Rates paid by Homer Electric Association users will rise by 3.25 percent beginning Feb. 1. The Alaska Regulatory Commission, which permits rates charged by public utilities, allowed the rate raise on Friday.
HEA Manager of Regulatory Affairs John Draves said the temporary increase will be in effect until HEA can negotiate other ways of recovering costs — either with the permanent 1.8 percent rate increase that HEA is currently proposing to the Regulatory Commission, or by charging other utilities that transmit power over HEA lines.
Despite the scanty state spending expected in 2016, this year’s state capital budget may provide funding for long-deferred upgrades to Kenai’s wastewater treatment plant.
Built in 1981, Kenai’s wastewater plant discharges into Cook Inlet from an outlet in the Kenai beach mudflats. The ammonia in this discharge exceeds the plant’s August 2015 permit from the Alaska Department of Environmental Conservation, which allows Kenai five years to bring the plant to the ammonia emission limits.
Homer Electric Association decreased its rates starting Jan. 1, while an unresolved proposal that may raise them remains suspended until July.
The cost of power adjustment price that HEA members pay for a kilowatt-hour of electricity was about 7 cents. On Jan. 1 it dropped to about 6 cents. For a member using 550 kilowatt hours a month (the average, according to an HEA press release), the decrease will save around $6.88 each month.
KENAI — Setbacks for commercial marijuana establishments may become more tightly regulated in Kenai than they are at the state level.
Alaska’s regulations for commercial marijuana require establishments to be be 500 feet away from schools, youth centers, churches and correctional facilities. In Kenai, a proposal from the Planning and Zoning Commission would add setback requirements for seven additional facility types and would create a system of measuring setbacks. The Kenai City Council may reduce this list when its members debate and vote on the proposal.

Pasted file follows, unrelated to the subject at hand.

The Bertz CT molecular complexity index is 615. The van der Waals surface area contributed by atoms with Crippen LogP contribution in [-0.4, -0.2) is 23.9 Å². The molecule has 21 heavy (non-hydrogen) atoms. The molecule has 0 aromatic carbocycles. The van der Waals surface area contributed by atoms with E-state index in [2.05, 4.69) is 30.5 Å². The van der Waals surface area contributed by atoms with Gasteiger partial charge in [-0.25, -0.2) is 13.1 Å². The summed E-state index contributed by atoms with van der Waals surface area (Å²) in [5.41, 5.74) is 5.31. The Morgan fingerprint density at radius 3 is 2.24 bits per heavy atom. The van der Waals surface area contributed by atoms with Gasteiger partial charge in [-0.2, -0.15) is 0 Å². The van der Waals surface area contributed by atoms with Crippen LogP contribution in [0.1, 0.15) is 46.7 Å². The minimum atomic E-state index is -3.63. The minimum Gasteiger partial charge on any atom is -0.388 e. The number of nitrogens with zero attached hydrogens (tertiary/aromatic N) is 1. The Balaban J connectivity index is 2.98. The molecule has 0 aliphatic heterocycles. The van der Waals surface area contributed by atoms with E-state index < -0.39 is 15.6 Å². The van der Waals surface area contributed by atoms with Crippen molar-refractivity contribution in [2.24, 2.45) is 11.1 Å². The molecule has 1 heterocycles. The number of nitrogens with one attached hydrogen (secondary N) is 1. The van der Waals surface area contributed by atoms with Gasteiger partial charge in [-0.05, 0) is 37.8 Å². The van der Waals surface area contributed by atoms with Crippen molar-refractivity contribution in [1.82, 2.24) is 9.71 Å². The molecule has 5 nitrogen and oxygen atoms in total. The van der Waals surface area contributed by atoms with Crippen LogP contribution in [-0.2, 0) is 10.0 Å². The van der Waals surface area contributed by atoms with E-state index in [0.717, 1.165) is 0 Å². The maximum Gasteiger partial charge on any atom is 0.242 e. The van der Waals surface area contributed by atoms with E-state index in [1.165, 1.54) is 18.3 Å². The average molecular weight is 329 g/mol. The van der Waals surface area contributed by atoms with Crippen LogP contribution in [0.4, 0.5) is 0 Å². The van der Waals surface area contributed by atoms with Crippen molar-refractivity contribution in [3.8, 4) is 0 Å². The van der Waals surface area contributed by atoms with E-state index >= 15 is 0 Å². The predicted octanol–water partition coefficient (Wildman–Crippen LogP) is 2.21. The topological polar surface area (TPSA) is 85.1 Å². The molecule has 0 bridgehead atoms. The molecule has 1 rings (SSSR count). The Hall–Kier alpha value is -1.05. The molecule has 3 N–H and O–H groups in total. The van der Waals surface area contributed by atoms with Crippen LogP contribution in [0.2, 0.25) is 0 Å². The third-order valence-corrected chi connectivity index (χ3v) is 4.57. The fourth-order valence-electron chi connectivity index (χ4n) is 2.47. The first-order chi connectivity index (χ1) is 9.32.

After considering several possible paths for a new highway section around Cooper Landing, the Alaska Department of Transportation named its preferred path for the new road on Friday.
On Friday, the Regulatory Commission of Alaska ruled that Cook Inlet Natural Gas Storage Alaska can sell 2 billion cubic feet of gas unexpectedly discovered in its underground storage facility, and that the profit will be divided between CINGSA and the four utility companies that use it for storage.
With Alaska Medicaid cut by $51.9 million in this year’s state budget, Kenai Peninsula Medicaid providers are seeing the first financial effects of the underfunded program in the elimination of annual increases to their Medicaid reimbursement rates.
Presenters at a June 17 joint meeting of the House and Senate Resource Committees identified Cook Inlet companies as heavy users of oil tax credits.
Three Alaska Native subsistence users addressed an audience of national wildlife policy advisers last week about the risks of climate change to subsistence-based communities, what those communities are doing to adapt, and how their adaptations may be helped or hindered by state and federal government.
The pipeline proposed by the Alaska LNG project would bring North Slope natural gas to liquefaction and export facilities being considered for construction in Nikiski.
Where the liquefied natural gas, LNG, could go from Nikiski is still to be determined, but its potential destinations increased on Friday when the Alaska LNG project was given a permit by the U.S. Department of Energy to export a maximum of 20 million metric tons of LNG per year to countries lacking a free-trade agreement with the United States.